Now he is looking abroad for a big return to the news business.
The Telegraph went up for auction this year after its owners, the Barclay family, defaulted on a loan. Sometimes called The Torygraph for its influence on British conservative politics, the paper attracted powerful suitors like Rupert Murdoch and Lord Rothermere, owner of London’s Daily Mail.
The auction was paused on Tuesday after Mr. Zucker’s proposal, which relies on roughly 1.1 billion pounds, or about $1.4 billion, provided by RedBird IMI, the media venture company he founded last year, and a major Abu Dhabi-based investment fund. After a series of financial maneuvers, RedBird IMI would assume ownership and management of The Telegraph and The Spectator. Redbird IMI said its Emirati partner would be a passive investor.
Mr. Zucker declined to comment, citing the pending negotiations. But his vision for The Telegraph includes a potential expansion into the United States, where Mr. Zucker believes a market has emerged for a center-right news publication, according to a person with knowledge of his thinking who requested anonymity because the deal was not closed.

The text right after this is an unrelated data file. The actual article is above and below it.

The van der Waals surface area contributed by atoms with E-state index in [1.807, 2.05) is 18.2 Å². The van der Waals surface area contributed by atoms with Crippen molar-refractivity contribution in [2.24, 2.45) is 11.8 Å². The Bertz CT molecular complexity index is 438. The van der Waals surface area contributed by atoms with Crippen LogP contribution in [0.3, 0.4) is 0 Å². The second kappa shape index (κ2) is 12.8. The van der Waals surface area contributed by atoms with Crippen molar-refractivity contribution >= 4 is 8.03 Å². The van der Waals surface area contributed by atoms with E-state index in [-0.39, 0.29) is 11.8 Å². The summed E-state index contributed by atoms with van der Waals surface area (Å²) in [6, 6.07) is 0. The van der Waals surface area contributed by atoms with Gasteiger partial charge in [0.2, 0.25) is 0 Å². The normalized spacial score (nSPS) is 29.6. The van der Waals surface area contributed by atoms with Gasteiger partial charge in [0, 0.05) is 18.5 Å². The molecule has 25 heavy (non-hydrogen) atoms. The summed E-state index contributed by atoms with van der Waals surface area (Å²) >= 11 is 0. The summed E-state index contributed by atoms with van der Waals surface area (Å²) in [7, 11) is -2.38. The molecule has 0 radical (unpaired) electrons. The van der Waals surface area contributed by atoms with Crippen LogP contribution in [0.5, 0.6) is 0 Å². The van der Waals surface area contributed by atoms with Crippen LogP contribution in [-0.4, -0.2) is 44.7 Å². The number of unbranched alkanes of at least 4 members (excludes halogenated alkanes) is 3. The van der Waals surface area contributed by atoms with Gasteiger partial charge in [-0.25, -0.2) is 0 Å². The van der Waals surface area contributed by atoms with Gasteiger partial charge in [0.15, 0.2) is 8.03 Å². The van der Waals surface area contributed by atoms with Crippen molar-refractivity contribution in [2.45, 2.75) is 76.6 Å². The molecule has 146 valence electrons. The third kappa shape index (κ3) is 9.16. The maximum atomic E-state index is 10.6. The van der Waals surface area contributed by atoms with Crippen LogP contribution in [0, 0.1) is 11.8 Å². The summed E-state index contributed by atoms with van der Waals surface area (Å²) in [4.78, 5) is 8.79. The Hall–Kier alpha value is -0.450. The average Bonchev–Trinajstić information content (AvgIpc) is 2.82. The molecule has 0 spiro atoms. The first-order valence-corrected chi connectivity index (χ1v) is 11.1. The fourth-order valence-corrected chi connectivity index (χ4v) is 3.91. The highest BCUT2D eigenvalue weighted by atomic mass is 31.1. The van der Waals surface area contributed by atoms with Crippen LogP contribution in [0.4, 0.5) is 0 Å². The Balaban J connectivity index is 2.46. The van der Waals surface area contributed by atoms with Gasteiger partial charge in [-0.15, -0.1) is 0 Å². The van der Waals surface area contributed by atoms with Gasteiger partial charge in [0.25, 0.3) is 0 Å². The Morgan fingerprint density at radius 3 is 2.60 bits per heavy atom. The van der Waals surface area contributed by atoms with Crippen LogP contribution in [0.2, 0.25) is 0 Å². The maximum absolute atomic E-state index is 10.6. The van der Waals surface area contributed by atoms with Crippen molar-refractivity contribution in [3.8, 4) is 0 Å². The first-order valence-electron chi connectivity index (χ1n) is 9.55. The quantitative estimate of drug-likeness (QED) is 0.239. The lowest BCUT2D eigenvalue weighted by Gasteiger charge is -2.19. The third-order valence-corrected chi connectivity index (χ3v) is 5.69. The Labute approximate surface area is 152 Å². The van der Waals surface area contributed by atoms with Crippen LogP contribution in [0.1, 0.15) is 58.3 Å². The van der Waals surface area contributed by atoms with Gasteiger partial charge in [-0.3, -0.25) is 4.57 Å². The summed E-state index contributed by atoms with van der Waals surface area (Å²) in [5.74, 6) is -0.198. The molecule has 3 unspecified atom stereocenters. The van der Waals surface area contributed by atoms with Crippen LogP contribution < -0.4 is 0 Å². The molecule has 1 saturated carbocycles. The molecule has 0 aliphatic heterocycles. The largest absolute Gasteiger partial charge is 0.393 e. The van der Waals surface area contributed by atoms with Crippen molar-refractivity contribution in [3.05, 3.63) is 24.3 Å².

Mr. Zucker does not plan to oversee day-to-day news coverage, the person said. Instead, he will focus on The Telegraph’s business strategy and building its presence overseas; he will not relocate to London. Still, Mr. Zucker has a reputation as a hands-on manager, dating back to his 20s when he ran NBC’s “Today” show; he later became chief executive of NBCUniversal before he was forced out in 2011.
The deal could still collapse, and regulatory hurdles await.
RedBird IMI is a joint venture between RedBird Capital, a private-equity firm, and a private investment fund that Sheikh Mansour bin Zayed al Nahyan, an Emirati royal, runs. The involvement of Middle East interests has raised concerns among members of Parliament about foreign influence over British media. In a letter to regulators, six Conservative Party politicians warned that the proposal by RedBird IMI “represents a potential threat to press freedom in this country.” Any deal could set off further government scrutiny.